Antigone: A Backwards Design


Antigone is canonical because its themes and characters transcends time. We see Donald Trump in Creon, both men willing to wreck their ships of state because he cannot be humble.  Its themes fit as well in Modern America as ancient Thebes.  The questions Sophocles forces us to ask remain relevant to today's leaders as those struggling to understand how Greek democracy can best serve its citizenry.  Before this unit on Sophocles, however, I spend a week reading and discussing the Allegory of the Cave. Always a good read. I start every year with it.

I have the students explore how some shadows are more enticing and persuasive than others.  We examine together our own resistance to enlightenment. Why we resist? How we resist? How we treat our guides and benefactors who dedicate themselves to our journey out of the cave.  After a week of this kind of exploration, the pump is primed for a trip into the putrid lake of the Oedipus Trilogy.

Of course, the students want to focus on surface level plot: the incest, the murder, and the suicides.  Once we get past the prurient details and consequences, we start to explore some of the infinitely more interesting questions.  The reading, the discussions, and, ultimately, the final assessment become matters of intense deliberation and debate.  In short, we all look forward to class each day because our journey is exactly what Edith Hamilton said it is: "Great literature, past and present, is great knowledge of the human heart," and even the most reluctant student cannot help but enjoy the benefit of seeing themselves and seeing others that matter to them in the characters. It is a treat to wrestle with seeing ourselves in Ismene as well as Antigone.  With that, I offer the following unit plan outline.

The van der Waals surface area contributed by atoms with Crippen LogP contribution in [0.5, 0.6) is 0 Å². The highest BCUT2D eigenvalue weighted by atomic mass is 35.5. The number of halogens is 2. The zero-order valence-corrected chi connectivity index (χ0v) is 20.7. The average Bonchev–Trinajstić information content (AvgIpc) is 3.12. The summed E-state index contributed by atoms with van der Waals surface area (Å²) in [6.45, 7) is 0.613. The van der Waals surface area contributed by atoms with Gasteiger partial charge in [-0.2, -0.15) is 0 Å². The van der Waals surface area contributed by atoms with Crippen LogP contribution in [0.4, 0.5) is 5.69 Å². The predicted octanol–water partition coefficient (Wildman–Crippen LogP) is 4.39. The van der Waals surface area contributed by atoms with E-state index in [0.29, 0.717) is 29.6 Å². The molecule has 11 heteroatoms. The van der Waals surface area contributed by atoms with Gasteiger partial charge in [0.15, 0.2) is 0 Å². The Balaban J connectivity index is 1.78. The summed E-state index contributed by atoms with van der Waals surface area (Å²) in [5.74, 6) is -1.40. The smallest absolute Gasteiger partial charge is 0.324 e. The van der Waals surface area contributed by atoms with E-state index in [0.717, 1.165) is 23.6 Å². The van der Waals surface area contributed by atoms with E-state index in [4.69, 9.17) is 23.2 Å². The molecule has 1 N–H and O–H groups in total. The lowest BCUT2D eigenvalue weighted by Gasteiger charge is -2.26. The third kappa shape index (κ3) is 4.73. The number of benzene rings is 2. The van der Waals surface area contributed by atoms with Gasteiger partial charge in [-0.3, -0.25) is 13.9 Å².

Enduring Understanding:

Sometimes we must be willing to sacrifice all in order to preserve self-interest versus acting on behalf of the common good and swallowing our pride and silencing our ego, indeed, suppressing the ego.

Essential Questions:

  1. Is it more important to be right than to be happy?
  2. Is it our responsibility to rebel against and break an unjust law? Where’s the line?
  3. What price should a person be willing to pay if he/she breaks an unjust law?
  4. Can a leader show uncertainty and maintain leadership?

Final Assessment: Position paper:

What good amid these? What good amid all this, the towering mass of inhumanity and waste? Prove there is good left in the world, in your world. 

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